Twisting, Turning, Through the Never
The problem with parsing out “Never Trump” is that there are two distinct types: the principle, and the business model.
With the election looming the never ending argument over what is, what isn’t, and who constitutes #nevertrump is living it’s best life now.
And if it remains unclear whether the Lincoln Project-and a similar group, Republican Voters Against Trump-will actually be able to sway voters, as opposed to just racking up views online, the surge of interest in Never Trump groups is certainly being mirrored in Trump’s sagging polls. The president is facing a loss of support among key constituencies who voted for him in 2016, including white suburban women. If he fails to win back those voters, his reelection is in serious danger. His campaign seems to have realized this-hence his efforts to woo white suburb-dwellers by portraying America’s cities as bombed-out hellscapes, and by calling on the “Suburban Housewives of America” to turn against Joe Biden.
The Never Trumpers’ swift rise from the ashes of history does not have a single cause. There is, as an initial matter, the political savvy of some of the people in question. The Lincoln Project’s searing ads have developed a cult following-though they’ve also drawn criticism on both aesthetic and moral grounds. A series of videos made by Republican Voters Against Trump, which target a different demographic, have been no less engrossing. Made by voters themselves, these videos feature people describing the personal political considerations that lead them to identify as Republicans and yet reject the president. The output of both groups has been gripping and it has been quite different from material released by left-leaning, liberal, or Democratic entities. On a more intellectual level, a new magazine, The Bulwark, which was set up while the movement was still attracting life-support metaphors, has created an institutional home for Never Trump writing. In the drive for mind-share, the Never Trumpers have been tenacious and effective-aided in no small measure by their being the intellectual elite of the conservative movement.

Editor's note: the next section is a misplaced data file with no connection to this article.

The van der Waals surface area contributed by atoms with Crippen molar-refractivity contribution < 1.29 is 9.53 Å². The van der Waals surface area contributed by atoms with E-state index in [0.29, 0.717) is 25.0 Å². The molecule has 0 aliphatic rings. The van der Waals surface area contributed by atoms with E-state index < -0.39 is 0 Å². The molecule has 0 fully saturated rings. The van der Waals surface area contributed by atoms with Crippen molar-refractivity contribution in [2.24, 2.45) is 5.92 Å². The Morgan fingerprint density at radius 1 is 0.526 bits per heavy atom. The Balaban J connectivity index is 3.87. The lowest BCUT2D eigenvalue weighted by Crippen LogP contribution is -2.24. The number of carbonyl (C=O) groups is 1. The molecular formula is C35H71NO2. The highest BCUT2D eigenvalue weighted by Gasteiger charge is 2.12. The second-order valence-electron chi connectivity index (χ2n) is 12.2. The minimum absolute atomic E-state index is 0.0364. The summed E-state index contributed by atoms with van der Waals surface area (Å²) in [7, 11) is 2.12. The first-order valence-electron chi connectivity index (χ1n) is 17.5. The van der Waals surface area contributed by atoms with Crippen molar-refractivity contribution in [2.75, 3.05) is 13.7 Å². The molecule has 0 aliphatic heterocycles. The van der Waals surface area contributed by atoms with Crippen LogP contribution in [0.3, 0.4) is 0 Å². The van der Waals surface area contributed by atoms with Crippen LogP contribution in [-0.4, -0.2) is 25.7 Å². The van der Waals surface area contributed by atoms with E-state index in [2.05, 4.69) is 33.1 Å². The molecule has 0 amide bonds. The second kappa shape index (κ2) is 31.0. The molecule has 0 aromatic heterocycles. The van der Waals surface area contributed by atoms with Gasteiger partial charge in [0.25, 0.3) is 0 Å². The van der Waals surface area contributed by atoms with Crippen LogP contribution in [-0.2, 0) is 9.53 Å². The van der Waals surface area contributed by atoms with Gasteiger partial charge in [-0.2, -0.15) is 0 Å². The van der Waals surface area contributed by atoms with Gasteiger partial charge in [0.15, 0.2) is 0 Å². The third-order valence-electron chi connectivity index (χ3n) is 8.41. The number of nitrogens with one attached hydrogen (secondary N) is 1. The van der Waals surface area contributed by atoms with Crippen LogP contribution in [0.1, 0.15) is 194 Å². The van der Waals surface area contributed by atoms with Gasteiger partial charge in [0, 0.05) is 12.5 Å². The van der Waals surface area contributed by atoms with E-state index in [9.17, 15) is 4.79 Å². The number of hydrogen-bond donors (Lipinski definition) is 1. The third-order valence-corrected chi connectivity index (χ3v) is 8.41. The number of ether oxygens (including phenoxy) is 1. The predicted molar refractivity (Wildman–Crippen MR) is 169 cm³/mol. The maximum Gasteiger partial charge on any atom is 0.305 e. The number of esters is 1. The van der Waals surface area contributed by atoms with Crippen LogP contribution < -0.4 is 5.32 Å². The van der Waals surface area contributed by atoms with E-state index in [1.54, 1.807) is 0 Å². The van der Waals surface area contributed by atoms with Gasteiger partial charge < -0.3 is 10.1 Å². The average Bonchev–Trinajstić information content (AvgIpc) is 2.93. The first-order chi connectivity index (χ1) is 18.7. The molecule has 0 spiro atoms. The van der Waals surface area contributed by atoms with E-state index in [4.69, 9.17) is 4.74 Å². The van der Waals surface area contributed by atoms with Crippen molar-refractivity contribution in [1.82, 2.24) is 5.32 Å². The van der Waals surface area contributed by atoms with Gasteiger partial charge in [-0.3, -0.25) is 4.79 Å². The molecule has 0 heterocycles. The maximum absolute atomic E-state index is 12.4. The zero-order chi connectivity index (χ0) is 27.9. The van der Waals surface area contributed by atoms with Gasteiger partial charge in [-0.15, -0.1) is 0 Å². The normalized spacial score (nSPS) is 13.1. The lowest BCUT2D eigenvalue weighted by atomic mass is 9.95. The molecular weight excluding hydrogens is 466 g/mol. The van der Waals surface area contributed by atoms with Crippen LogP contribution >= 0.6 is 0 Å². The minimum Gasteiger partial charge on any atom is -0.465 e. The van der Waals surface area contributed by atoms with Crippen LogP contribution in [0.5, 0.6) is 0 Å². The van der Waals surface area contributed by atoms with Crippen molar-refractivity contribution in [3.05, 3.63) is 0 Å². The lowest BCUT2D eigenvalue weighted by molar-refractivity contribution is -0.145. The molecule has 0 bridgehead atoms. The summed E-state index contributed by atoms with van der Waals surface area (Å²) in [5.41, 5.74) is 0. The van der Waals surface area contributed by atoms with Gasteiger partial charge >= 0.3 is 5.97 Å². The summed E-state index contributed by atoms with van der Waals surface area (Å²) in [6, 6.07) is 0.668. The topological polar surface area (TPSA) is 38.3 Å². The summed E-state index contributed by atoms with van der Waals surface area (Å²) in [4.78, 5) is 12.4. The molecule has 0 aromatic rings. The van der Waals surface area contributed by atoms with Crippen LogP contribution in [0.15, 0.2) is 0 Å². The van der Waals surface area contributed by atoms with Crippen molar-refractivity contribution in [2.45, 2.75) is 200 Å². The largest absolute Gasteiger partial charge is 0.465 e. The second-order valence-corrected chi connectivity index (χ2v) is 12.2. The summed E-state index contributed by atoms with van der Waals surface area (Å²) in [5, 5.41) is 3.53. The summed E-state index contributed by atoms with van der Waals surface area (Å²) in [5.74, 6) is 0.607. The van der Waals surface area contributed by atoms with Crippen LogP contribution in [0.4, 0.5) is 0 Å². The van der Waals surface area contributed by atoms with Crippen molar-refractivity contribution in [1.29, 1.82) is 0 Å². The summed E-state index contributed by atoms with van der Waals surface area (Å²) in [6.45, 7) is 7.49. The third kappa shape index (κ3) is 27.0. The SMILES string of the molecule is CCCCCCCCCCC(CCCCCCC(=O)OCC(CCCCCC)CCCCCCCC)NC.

Part of the problem with parsing out the broadly used but not very defined term of “Never Trump” is that there are two distinct types of Never Trump: the principle, and the business model.
The principle of Never Trump is self-explanatory: folks who will not, under any circumstances, support Donald Trump in anything for any reason.
The business model of Never Trump is also pretty simple: lots of folks oppose the president; if you want to stand out in the media environment, having the nomenclature of “Republican/Conservative against Trump” helps you stand out and get noticed.
How this all plays out will be telling. With the loudly prominent Lincoln Project promising to go scorched Earth not just on President Trump but also anyone and everyone who doesn’t share their contempt for him, questions are going to fairly be asked what comes after Trump. Their strategy is heavy on the online trolling and running ads in Washington DC for the express and open purpose of annoying Donald J. Trump as much as possible.
The Republican Voters Against Trump group took a different tact, using testimonials as the core of ads running in swing states. The volume and vitriol might be a notch or two lower than the Lincoln Project, but the goal is roughly the same.